By Ashis Biswas
There has been no negative impact in Bangladesh of recent disclosures made by the short seller US-based Hindenburg Research group, about an alleged stock market manipulation by the Adani group: A Bangladeshi Minister has confirmed that Bangladesh will receive its first supply of 750 Megawatts from an Adani-built power plant at Godda, Jharkhand, from March this year, on schedule.
This follows an earlier agreement between the Adani-owned company and Bangladesh government, ensuring the regular supply from India to Bangladesh of around 1500 MW of power daily. The Adanis are about to complete the construction of two plants of 750 MWs capacity each in Jharkhand, specifically for exporting power to Bangladesh at suitable market rates, according to sources in Dhaka. The suppliers have also built a dedicated transmission line to ensure uninterrupted energy flow from India into Bangladesh.
While supply from the first unit scheduled to begin from March, the second 750 MW unit was expected to go functional from April, Bangladesh power minister Hamid said. With such volumes of increased supply available and more generation from existing units in Bangladesh, he assured Bangladeshi consumers and industries that there was no reason to panic. Load shedding would be gradually phased out and the economic outlook would improve.
There had been media speculation in both countries as to whether the project would start on schedule, following the controversy generated by the startling disclosures made by Hindenburg experts. A section of Bangladeshi officials connected with the project, reportedly sought fresh clarification on some provisions in the agreement. This was seen as natural thanks to the worldwide adverse fallout generated about the Adanis by the Hindenburg report. Strong allegations of market manipulation and the artificial inflation of the share values of their companies were made against the Adanis
About the time Bangladeshi Power Minister Nasrul Hamid was confirming the status of the project, in Delhi an Indian Foreign Affairs Ministry spokesman indicated that GOI had no information about the status of the project. An agreement had been worked out between the Bangladesh Government and an Indian company. So far as GOI was concerned, there was no official involvement in the project. He was responding to a query from mediapersons regarding the fate of the project and the initial concerns reported from Dhaka.
There had followed much public speculation regarding the reported net loss of over $120 billion affecting various shareholders in the Adani-owned companies, whose shares declined sharply in value for several days. France replaced India as the world’s fifth largest economy, as the latter slipped a place and was only narrowly ahead of the UK at number 7, as the humongous Adani-owned assets declined in value. The third position enjoyed by the Adanis in the Forbes list of richest world entrepreneurs was also lost.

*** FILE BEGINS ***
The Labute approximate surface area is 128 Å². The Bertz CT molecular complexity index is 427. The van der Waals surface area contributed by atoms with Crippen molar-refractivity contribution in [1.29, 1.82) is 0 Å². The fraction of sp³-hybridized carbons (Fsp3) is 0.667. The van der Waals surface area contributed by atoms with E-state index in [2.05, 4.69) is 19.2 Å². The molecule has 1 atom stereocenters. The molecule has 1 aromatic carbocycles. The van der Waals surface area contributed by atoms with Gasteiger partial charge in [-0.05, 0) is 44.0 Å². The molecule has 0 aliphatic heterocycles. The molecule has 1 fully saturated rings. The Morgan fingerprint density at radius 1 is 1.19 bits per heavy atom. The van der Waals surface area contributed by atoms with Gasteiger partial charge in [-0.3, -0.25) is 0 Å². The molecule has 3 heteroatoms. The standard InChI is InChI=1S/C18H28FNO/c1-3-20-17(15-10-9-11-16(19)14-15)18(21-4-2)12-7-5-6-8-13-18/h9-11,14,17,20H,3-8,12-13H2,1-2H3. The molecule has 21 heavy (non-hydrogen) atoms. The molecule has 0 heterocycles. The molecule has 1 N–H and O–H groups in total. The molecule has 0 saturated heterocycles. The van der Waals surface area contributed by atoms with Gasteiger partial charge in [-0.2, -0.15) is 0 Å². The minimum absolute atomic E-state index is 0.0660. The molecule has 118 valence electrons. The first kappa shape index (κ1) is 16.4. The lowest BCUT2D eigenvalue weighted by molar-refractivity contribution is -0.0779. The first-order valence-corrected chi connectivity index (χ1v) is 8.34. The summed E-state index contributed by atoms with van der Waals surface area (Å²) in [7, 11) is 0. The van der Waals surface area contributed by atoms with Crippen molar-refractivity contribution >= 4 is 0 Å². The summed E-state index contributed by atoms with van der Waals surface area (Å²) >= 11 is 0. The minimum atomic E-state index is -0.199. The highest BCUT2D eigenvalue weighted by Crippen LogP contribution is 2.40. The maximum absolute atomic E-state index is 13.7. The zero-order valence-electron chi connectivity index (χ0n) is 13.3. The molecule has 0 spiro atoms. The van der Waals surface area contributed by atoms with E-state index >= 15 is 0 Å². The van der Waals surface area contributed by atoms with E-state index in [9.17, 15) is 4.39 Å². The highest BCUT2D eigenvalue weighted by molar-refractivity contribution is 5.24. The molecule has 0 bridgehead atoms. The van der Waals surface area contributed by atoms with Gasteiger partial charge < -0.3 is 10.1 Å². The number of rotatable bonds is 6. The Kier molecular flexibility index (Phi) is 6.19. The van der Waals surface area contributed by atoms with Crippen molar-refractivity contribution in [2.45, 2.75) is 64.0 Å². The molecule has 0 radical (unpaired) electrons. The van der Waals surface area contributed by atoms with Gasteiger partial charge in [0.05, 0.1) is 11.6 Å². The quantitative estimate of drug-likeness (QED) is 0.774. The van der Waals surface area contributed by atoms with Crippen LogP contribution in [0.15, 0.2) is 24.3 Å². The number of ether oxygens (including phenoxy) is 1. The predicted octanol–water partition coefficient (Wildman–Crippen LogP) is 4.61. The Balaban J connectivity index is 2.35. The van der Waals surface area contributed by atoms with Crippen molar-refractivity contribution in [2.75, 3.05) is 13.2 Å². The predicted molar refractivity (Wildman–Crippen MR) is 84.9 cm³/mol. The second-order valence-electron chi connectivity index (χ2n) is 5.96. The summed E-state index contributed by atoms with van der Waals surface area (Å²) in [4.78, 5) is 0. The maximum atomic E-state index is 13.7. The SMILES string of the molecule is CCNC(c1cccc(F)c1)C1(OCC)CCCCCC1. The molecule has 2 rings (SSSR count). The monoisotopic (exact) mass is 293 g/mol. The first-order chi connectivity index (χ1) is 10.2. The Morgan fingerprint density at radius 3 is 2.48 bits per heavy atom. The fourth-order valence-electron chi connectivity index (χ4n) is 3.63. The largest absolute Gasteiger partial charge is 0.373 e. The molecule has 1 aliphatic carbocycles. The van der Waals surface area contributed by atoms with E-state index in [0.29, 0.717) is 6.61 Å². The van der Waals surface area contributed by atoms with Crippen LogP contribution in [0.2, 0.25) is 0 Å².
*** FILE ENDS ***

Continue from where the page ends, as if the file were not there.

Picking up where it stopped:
The import of power from Indian companies has been a feature of efforts made in recent times by the Bangladesh Government to reduce long sells of load shedding. Despite an increase in local power production, Bangladesh found it difficult to increase generation on account of the high rise in the prices of all varieties of fuel — crude oil, gas or LNG — in the wake of the war in Ukraine.
The country expects a demand for minimum 25,000 MWs daily in a year or two, while its internal generation from all sources remains well below that level. Bangladesh has worked out arrangements with Indian and Nepalese Governments as well as private companies to secure a steady supply of power in the immediate future.
Ignoring concerns over environmental pollution and issues related to global warming, GOB has recently resumed the use of coal as before. However, stocks of coal were low and needed replenishing, necessitating urgent supplies from Indonesia and other countries.
Officials told Dhaka-based media that because of winter, the demand for power had reduced somewhat, but the situation would change for the worse as spring was knocking on the door, and temperatures would rise gradually. GOB had little choice but to launch an all out drive to increase generation substantially before the onset of summer. All concerned staff and officials in the Power department had instructions to work on a war footing to ensure the maximum relief possible for the long suffering industrial sector as well as common people.
Hopefully, other improvements in the working of the power sector were round the corner, officials said. From June , Bangladesh would receive a direct supply of diesel from India, following the completion/commissioning of the 130 kmg long pipeline from Numaligarh in India to Bangladesh via Siliguri. And, a new gas bearing well with significant reserves had been struck at Bhola, which would enable the country to meet its own gas requirements for at least next 11 years and longer, according to present estimates. (IPA Service)